The four amigos of supply chain
From the June 2022 print edition
Meet my four little friends. There are so many new supply chain professionals that a lot of them don’t know what they don’t know. So, I am introducing everyone to Gemba, Gembutsu, Muda and Kaizen.
My four friends, Japanese lean management concepts, have helped me a lot over the years. Three of them are very well known.
The first one I’ll discuss, Gembutsu, rarely gets mentioned. During a course, instructors might refer to this stage as “current state.” It refers to collecting data without making assumptions.
‘This is a critical stage. Remember that you shouldn’t have an outcome in mind when conducting Gembutsu. Your perceived solution might taint your viewpoint and the research being conducted. You then may end up with a future state that misses needs and requirements.
A trick I learned is that I do need extra help. If you are interested in making changes then go to a post-
secondary institution offering supply chain instruction and ask them if they have a capstone for Gembutsu’s nickname, “value stream mapping.” You’ll be impressed by the results.
My next friend is called Muda. When working with Muda, you are going to have to learn that Muda expects that your work area is clean. Muda loves the little things. Muda does not expect big changes. Muda is your champion when it comes to eliminating waste. It does not always have to be material. It can be a waste of resources, time or steps. Muda is all about finding deviations and unwanted activities.
There is a series of videos that you can view for free that might help you learn more about how companies use Muda’s talent. Muda wants you to improve and one way you can do this is by learning from others. The videos are often titled “How it is.” Watch them with Muda’s critical eye and you will quickly see what you might want to change to make Muda happy.
Change for the better
The next little friend needs little introduction. Everyone has heard of Kaizen. You can always tell if someone is popular by the number of nicknames they have. Kaizen is also known as “continuous process improvement,” “change for the better” and “quality circles.” Kaizen is all about taking responsibility, which means you don’t leave challenges for a team or others to solve.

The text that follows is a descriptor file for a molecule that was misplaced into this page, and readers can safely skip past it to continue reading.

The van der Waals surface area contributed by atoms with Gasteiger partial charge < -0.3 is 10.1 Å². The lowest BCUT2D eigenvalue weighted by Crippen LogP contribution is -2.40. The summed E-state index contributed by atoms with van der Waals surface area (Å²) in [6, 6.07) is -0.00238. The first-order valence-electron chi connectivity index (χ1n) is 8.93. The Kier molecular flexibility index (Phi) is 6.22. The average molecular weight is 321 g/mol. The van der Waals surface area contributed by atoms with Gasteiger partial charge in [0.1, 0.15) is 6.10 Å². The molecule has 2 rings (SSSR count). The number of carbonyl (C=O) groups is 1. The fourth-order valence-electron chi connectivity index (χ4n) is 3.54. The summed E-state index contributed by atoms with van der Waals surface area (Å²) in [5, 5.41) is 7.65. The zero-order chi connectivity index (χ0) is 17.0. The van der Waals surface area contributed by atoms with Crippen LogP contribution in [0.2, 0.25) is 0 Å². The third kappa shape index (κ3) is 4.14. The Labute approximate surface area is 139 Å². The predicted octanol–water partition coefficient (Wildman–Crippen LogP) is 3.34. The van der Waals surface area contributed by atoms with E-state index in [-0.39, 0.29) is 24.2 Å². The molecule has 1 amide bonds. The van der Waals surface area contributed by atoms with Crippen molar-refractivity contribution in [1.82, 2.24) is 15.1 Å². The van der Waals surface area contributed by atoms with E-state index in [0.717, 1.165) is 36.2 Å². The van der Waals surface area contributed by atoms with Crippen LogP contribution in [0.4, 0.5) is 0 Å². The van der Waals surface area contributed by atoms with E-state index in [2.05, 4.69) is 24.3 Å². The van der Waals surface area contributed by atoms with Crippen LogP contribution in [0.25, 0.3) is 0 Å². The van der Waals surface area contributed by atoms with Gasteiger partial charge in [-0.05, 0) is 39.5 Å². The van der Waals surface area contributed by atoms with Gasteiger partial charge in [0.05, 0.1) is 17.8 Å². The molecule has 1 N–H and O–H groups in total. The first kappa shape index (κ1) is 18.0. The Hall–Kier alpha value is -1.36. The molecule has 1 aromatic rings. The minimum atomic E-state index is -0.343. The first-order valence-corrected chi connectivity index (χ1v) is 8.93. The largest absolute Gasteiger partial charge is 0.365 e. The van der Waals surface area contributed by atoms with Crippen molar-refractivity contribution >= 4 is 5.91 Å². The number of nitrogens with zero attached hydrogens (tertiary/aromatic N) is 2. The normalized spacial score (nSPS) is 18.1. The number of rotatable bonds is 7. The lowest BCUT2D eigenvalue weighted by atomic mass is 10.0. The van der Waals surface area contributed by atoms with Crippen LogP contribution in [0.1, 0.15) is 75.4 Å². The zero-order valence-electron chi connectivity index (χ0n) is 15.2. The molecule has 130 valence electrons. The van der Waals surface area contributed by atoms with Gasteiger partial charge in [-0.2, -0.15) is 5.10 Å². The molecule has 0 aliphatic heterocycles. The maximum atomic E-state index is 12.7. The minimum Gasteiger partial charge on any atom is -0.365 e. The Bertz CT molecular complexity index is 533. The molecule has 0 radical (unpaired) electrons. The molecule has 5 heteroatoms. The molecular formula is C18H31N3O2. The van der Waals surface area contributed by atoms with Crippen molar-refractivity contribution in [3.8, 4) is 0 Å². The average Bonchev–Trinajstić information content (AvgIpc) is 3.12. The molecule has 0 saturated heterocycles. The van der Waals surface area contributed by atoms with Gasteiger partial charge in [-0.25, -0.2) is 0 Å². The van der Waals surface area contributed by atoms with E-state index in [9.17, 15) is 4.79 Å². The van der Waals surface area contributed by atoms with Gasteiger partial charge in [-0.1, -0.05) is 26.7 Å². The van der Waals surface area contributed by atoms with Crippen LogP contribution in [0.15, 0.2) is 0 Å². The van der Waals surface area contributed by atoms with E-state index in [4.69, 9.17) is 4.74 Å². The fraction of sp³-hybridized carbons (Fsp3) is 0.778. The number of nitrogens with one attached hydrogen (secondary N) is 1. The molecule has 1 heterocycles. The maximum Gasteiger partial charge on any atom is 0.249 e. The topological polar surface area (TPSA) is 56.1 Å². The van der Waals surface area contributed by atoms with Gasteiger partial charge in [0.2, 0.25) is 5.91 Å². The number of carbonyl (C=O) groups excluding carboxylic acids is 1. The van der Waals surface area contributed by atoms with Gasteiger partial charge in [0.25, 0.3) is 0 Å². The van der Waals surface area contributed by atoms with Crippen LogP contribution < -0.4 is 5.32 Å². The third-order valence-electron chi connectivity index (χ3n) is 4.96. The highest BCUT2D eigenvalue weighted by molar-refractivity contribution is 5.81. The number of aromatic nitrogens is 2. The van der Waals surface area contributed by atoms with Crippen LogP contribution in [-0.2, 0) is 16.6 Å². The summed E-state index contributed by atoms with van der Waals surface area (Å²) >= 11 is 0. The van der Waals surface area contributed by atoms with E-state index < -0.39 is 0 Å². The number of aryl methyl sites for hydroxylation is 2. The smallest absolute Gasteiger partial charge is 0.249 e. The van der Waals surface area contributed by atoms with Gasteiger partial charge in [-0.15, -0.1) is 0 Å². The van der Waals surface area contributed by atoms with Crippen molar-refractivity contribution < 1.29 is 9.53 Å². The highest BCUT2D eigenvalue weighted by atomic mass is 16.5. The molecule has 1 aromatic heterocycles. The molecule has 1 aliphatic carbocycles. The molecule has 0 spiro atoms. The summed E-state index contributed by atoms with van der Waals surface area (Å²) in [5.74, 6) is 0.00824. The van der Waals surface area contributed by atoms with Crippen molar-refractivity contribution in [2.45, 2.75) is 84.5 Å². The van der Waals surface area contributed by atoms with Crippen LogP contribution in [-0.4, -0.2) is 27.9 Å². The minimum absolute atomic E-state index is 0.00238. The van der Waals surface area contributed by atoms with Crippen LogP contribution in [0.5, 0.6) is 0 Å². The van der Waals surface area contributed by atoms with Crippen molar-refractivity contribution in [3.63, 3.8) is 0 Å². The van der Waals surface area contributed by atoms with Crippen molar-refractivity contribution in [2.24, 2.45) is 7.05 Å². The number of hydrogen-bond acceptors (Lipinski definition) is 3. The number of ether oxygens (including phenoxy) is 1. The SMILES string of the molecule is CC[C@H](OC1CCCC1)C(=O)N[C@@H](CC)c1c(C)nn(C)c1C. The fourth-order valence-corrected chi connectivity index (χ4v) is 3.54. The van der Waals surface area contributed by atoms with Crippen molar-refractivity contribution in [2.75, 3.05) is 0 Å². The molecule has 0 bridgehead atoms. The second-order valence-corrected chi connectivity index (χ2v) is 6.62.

Unfortunately, Kaizen is often asked to help when things are bad. When that happens, management
is looking for big changes that are going to make a significant difference. Kaizen is supposed to be the friend that is always there for you, encouraging you to just be a bit better. Over the years, Kaizen will enable you to be the best you can be.
Kaizen is a team player and how you pick your team is what matters the most. I prefer to allow people
to ask to be part of the team versus being nominated or appointed. Kaizen is about diversity and perspective. Normally, people think that harmony is needed for Kaizen to work. It does help that the team gets along. It is more important that the discussions are open and transparent. At that point you will then see what I call “catching the magic.”
This is where a team works so well together that significant progress can be made. It is unfortunate that this rarely happens. Yet when it does, it is a joy to behold.
A lesson is to avoid breaking up Kaizen’s team and moving them to different areas of the company
to help those areas improve. A lone person with Kaizen is lonely indeed. Kaizen needs the stimulus of others for it to be truly effective.
My last little friend is called Gemba. I shouldn’t play favorites, but I like spending a lot of time with Gemba. When we first met, Gemba was called MBWA. If you don’t know, MBWA is simply management by walking around. There are three ways to learn: auditory, visually and kinaesthetically.
I, for example, must go and see, which is often a plant tour. I take what information I already know and see what I can learn.
You need to go to the location and see for yourself how the job is done. Learn to read people versus reports. Ask open-ended questions to learn those doing the job. You need to spend more time with the people and less time on everything else. If the people doing the job say something that you can’t believe is true, you need to ask yourself why they believe it? Look at the situation from their perspective and you might realize what you thought was true might be flawed. Ask “why” to get to the root of the problem of challenge.
Feel free to spend time with my four little friends. I won’t be jealous. I enjoy when they help others make a difference.